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Cuomo comes to Hofstra for address on New York State economy

By Ryan Broderick



Change and growth were the crux of New York state Governor Andrew Cuomo's address at the Sondra and David S. Mack Student Center Theatre Wednesday morning. He railed against Albany's special interest groups and their hold over the state's economy.

University President Stuart Rabinowitz opened the event, speaking about The University's dedication to bringing important political events to campus. The president poked fun at the now infamous gubernatorial debates held on campus in October.

"Unlike Jimmy MacMillan of the Rent Is 2 Damn High party, Governor Cuomo didn't come away with a hip hop album or a bobble head doll," Rabinowitz joked.

Coming to the podium after Rabinowitz, Cuomo's budget director, Robert Megna took the podium. 

"I love traveling with the governor because it's the only time a budget director gets applause," Megna said.

Megna apologized for his tired appearance, joking he doesn't even have time for a haircut. He also spoke of Cuomo's unending dedication to fixing the state's economy. 

"Last week the Gov. invited me over to his house for the Superbowl and the first thing I thought was oh no, he'll want to talk about the budget," Megna said. "And he did."

After Megna's introduction, Gov. came on-stage and became the morning's presentation. Cuomo noted The University's unique role in bringing him to office, also referencing October's debate.

"Jimmy MacMillan made hundreds of thousands of dollars and I inherited a million dollar deficit," Cuomo said. 

Cuomo acknowledged his lack of time in office, but after a month as governor he outlined three specific goals, cleaning up Albany, balancing the budget and bringing jobs back to the state.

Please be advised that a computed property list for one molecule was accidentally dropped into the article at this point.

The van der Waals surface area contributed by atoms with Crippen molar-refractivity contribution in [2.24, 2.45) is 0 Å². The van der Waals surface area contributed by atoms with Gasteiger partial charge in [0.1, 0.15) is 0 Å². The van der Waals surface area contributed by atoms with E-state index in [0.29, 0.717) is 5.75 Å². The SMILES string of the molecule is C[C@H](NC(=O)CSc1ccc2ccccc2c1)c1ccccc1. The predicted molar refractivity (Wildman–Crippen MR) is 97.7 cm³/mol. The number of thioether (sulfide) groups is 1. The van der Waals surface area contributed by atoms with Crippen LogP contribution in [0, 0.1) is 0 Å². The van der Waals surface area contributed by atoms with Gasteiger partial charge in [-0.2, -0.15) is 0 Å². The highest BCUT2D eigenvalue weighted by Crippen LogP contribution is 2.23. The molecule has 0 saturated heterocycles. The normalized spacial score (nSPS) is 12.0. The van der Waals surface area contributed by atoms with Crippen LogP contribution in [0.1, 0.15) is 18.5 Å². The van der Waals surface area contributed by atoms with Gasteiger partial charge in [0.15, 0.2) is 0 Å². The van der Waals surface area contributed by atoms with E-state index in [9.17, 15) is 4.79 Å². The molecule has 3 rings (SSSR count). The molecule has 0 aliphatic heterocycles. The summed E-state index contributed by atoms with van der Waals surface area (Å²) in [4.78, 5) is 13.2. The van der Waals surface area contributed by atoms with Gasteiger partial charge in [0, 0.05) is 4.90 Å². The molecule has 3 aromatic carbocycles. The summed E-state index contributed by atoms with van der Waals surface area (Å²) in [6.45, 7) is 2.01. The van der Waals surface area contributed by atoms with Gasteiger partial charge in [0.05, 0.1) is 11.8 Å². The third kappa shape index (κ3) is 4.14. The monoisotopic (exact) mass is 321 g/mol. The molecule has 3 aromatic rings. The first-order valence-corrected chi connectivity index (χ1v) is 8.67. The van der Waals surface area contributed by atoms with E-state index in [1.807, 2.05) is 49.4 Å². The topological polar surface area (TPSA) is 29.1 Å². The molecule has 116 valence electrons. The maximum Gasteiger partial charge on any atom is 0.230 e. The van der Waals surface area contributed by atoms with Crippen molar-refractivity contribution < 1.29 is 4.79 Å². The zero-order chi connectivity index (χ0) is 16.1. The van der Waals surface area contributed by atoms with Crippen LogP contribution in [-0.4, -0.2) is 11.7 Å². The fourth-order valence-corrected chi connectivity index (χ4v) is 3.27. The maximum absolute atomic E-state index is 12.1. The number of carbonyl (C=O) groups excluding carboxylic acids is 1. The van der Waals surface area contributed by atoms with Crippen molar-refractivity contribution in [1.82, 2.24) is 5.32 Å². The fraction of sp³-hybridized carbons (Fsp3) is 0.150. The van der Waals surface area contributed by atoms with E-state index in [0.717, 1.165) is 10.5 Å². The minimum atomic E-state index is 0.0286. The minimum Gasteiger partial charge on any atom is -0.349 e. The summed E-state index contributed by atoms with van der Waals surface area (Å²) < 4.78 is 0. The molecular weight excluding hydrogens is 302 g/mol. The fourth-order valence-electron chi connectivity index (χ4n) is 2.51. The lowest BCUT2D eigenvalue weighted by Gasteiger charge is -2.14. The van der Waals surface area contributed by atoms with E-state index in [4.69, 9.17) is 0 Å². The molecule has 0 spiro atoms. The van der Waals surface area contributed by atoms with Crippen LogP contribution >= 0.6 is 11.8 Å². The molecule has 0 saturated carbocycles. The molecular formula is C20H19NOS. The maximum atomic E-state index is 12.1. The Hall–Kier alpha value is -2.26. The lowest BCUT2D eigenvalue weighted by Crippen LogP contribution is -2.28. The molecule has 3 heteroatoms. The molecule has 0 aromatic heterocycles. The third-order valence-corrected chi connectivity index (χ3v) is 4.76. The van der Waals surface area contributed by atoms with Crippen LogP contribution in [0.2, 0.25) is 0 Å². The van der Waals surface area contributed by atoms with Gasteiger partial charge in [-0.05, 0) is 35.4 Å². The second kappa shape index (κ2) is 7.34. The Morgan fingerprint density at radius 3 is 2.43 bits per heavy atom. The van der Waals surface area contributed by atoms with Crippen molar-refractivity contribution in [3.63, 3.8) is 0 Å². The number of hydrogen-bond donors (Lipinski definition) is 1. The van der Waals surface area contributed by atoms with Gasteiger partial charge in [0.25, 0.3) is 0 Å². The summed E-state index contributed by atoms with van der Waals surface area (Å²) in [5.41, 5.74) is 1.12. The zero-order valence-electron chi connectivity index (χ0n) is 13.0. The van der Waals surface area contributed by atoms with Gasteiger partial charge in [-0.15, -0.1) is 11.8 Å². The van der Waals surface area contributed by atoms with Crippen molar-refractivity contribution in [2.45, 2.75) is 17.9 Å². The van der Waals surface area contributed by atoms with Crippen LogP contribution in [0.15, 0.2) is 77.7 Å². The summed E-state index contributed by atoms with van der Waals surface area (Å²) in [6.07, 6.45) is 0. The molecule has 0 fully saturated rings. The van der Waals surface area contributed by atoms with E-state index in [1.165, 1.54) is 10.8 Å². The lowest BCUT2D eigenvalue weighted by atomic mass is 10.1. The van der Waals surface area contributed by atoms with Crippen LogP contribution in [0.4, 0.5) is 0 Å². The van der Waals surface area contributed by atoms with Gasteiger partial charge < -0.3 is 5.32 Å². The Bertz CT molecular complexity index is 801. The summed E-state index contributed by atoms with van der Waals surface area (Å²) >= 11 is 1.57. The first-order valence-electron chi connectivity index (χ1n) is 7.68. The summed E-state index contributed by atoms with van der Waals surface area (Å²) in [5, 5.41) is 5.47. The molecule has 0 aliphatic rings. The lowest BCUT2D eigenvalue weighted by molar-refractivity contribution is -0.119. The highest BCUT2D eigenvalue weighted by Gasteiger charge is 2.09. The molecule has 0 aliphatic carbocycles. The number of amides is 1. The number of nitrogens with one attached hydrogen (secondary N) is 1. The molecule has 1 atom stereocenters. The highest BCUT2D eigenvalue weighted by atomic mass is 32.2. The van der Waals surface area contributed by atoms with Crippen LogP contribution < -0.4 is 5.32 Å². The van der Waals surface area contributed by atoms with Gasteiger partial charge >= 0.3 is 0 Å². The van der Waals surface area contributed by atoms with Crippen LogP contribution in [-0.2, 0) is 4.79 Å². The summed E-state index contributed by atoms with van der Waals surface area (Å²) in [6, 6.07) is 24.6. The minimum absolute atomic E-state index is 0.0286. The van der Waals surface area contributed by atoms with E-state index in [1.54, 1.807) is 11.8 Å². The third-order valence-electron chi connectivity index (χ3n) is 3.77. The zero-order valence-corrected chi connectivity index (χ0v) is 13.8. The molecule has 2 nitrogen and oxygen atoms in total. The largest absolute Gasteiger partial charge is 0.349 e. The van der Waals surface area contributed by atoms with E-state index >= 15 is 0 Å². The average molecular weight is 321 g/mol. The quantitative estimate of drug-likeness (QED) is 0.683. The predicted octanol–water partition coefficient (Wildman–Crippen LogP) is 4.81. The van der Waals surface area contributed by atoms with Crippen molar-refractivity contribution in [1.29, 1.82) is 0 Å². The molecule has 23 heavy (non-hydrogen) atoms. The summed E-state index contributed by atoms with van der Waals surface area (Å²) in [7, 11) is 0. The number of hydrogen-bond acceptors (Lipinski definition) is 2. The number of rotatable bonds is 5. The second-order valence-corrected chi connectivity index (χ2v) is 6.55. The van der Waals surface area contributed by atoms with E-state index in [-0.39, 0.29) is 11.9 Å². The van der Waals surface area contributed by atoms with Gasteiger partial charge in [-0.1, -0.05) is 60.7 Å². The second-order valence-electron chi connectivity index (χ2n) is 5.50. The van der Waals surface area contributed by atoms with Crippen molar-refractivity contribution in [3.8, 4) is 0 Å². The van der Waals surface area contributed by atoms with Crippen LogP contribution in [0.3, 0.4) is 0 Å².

The governor said New York state's biggest problems are spending and Albany's special interest groups. 

Cuomo warned that if New Yorkers didn't stop spending, taxes wouldn't stop increasing. New York is already number in the country for taxes. The state's high taxes, Cuomo posited, is the reason 2 million people have left New York this year, calling it a vicious cycle.

Albany's special interest groups are Cuomo's largest concern; when he was in Albany thirty years ago with his father, Mario Cuomo, he met lobbyists and heads of industry, that are still there today. He referred to Albany as a "permanent government."

New York's education and Medicaid were largely important for fixing the economy, both of which are number one in the country for spending, but not for performance.

"Everyone's got to tighten their belt, even government," Cuomo said. "We need to recalibrate and better manage the system."

The governor outlined two sources for savings. The state's prisons are in a 21% decline since 1999, housing 14,000 fewer prisoners. Also, Cuomo attacked New York's juvenile justice system. As it exists now, $250,000 is spent per young person's imprisonment. The system also has a 90% recidivism rate. The governor favors community-based programs instead.

Gov. Cuomo ended his address promising "no new taxes, no gimmicks, no funny stuff." 

"At the end of the day, you're not going to make this state's economy work by cutting, cutting, cutting," he concluded. "It's about growth."

(Ryan Broderick)

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